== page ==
BY MADDY VITALE
Muscle cars and hot rods commanded the attention of car buffs who ogled the classic autos and trucks that paraded down the Ocean City Boardwalk on Saturday.
There was a whole lot to look at and a whole lot of work that went into restoring some of these beauties.
Some stood the test of time, being garage kept, and needed just some minor restoration work.
Others became a multi-year restoration project for some passionate car lovers.
But whatever the story, these cars were proof that being over 50 can really be a good thing.
Fred Fischbach, of Cherry Hill, cruised with his buddy, Bob Goodman, in his 1960 Ford Starliner along the boards.
He certainly captured the attention of crowds, some of whom snapped cell phone pictures of his car.
It could have been the brilliant red paint job that gleamed, or the cool, straight lines of the classic car.
It also could have been the six years Fischbach spent transforming the car into how he wanted it, in what he described as a “restoration remod,” a restoration with some modern touches.
“I bought it in Chicago. I found it on the internet,” he noted. “I love the car. It was a lot of work, but it was worth it. I spent a lot of time in the garage.”
His wife, Maureen, he noted, capped him at three vintage cars. He also owns a 1964 Ford Galaxy and a 1960 Ford Sunliner that he is in the process of restoring. It is the convertible version of the Starliner.
While Fischbach bought the cars, fell in love with them and is happy to keep them, there were also some car buffs willing to sell their autos that were in the show.
Mike Heim, of Ocean City, moved to the resort with his family full time and is ready to part with his Chevy El Camino, despite loving his 1967 ride.
“There just isn’t any room to store it, so I have to sell it at this point,” Heim said.
For $22,000, according to the sign in the window, the distinct looking car, with a pickup truck-style bed, could be yours.
And for anyone who wanted to feel the nostalgia that comes from growing up in the 80s and 90s, the Pontiac Trans Ams evoked some fond memories.
Bob and Lisa Ely, of Atco, N.J., brought their 9-year-old son Ryan for some fun on the Boardwalk and caught the car show in between miniature golf.
“It’s got a nice V8 engine in it and a good restoration job,” Bob Ely, who is in the automotive wiring business, pointed out, as he looked at a black and gold 1982 Trans Am. “It reminds me of the movie, Smokey and the Bandit, but it is a later model.”
Ryan looked at the wheels and the inside of the car and seemed intrigued.
“Car shows are always great for a nice family outing,” Lisa Ely added.
While the Elys checked out the Pontiac, Kristen Curry, of Egg Harbor Township, and her three children, Patrick, 20, Emma, 14, and 10-year-old daughter, Morgan, enjoyed all things Chevy.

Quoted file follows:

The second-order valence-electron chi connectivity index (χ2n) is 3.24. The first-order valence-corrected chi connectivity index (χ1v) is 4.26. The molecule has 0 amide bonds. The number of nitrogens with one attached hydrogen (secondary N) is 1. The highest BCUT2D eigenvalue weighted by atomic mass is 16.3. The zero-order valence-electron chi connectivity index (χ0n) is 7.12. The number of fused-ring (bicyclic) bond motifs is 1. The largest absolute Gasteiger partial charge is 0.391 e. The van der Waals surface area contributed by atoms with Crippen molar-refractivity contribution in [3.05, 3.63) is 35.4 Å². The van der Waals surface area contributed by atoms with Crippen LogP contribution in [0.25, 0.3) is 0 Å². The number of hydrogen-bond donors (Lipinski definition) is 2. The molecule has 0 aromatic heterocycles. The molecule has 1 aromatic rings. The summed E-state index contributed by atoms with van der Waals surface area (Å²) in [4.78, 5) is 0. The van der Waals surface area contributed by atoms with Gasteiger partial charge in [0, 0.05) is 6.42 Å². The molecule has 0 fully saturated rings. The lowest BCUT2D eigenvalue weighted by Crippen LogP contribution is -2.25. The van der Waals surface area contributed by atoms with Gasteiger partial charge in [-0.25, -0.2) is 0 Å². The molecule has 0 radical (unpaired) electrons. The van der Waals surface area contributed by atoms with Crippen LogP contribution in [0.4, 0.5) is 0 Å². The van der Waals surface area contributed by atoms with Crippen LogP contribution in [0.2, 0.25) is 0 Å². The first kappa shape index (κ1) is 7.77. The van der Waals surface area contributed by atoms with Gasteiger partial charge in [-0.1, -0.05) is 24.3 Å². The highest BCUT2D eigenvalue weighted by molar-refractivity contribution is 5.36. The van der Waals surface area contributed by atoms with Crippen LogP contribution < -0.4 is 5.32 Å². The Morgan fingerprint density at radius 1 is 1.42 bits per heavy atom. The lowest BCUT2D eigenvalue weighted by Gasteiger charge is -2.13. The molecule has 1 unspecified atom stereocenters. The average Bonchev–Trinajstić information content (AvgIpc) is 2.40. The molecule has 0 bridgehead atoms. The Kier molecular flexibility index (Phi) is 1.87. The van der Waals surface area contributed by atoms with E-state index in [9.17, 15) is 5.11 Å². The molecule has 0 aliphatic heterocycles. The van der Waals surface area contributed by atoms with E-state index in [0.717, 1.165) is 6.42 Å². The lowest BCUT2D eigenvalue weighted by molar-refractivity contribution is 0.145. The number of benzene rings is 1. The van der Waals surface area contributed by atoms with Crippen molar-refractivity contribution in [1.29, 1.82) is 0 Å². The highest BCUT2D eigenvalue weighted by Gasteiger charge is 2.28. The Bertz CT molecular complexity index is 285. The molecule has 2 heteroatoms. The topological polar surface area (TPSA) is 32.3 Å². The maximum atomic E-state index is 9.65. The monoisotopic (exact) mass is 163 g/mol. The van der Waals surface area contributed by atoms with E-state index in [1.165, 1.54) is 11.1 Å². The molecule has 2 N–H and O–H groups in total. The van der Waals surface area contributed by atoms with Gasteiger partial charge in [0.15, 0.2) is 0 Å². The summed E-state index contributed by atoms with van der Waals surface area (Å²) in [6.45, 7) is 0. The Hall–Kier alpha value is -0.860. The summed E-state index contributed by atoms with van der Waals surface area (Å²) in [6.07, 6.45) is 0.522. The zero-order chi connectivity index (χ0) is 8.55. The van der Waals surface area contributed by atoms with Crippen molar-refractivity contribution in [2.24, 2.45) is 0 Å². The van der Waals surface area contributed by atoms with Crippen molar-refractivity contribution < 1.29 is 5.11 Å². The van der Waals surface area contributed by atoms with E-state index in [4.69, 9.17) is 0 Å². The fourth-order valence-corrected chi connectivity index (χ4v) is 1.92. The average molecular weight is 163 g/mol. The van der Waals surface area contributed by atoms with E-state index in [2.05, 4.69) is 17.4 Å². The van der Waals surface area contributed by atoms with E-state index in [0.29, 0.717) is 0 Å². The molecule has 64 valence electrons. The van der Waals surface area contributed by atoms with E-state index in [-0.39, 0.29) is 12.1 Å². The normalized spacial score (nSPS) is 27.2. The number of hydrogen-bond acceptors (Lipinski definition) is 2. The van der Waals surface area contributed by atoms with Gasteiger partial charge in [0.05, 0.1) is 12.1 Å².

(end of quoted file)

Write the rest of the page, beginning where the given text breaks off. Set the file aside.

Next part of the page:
“We are all about Chevys,” Kristen said, as the kids smiled and then marveled over a 1965 Chevy Chevelle.
But there was more significance to the show for the Curry family than just cool cars.
Kristen’s father, Michael Sheehy, of Somers Point, passed away in December of 2021. He was a car buff and collector, who spent time working on vintage autos.
“My dad was a grease monkey. We love the old cars because of the link to history,” Kristen Curry said. “My dad loved old cars. He recently passed away. The connection to the past and to him is so important to us.”
John DeAngelis, of Abington, Pa., and his father, Caesar, brought their 1956 blue and white Corvette to the show as they do every year. And every year it is a major favorite among attendees.
“For whatever reason, everyone loves that car,” John DeAngelis said with a smile as people crowded around the Vette.
Some children rushed by and one stopped and touched the hood.
Neither John DeAngelis, nor his father, seemed fazed.
“My wife and I drive the car all the time,” John DeAngelis said.
Unlike Fischbach, DeAngelis and his father came across the car in a much different way, and it was in a lot better condition when purchased.
“My dad and I sell toy trains. We were going to buy trains from a collector. He had a pole barn and all this equipment,” John DeAngelis explained. “The car was in there under a tarp. It sat for 25 years.”
While it needed some work, it was in pretty good condition, protected from the elements, he said.
“We bought the car, but it was on one condition — that we buy a 1952 kit car, too,” he added. “So we took both.”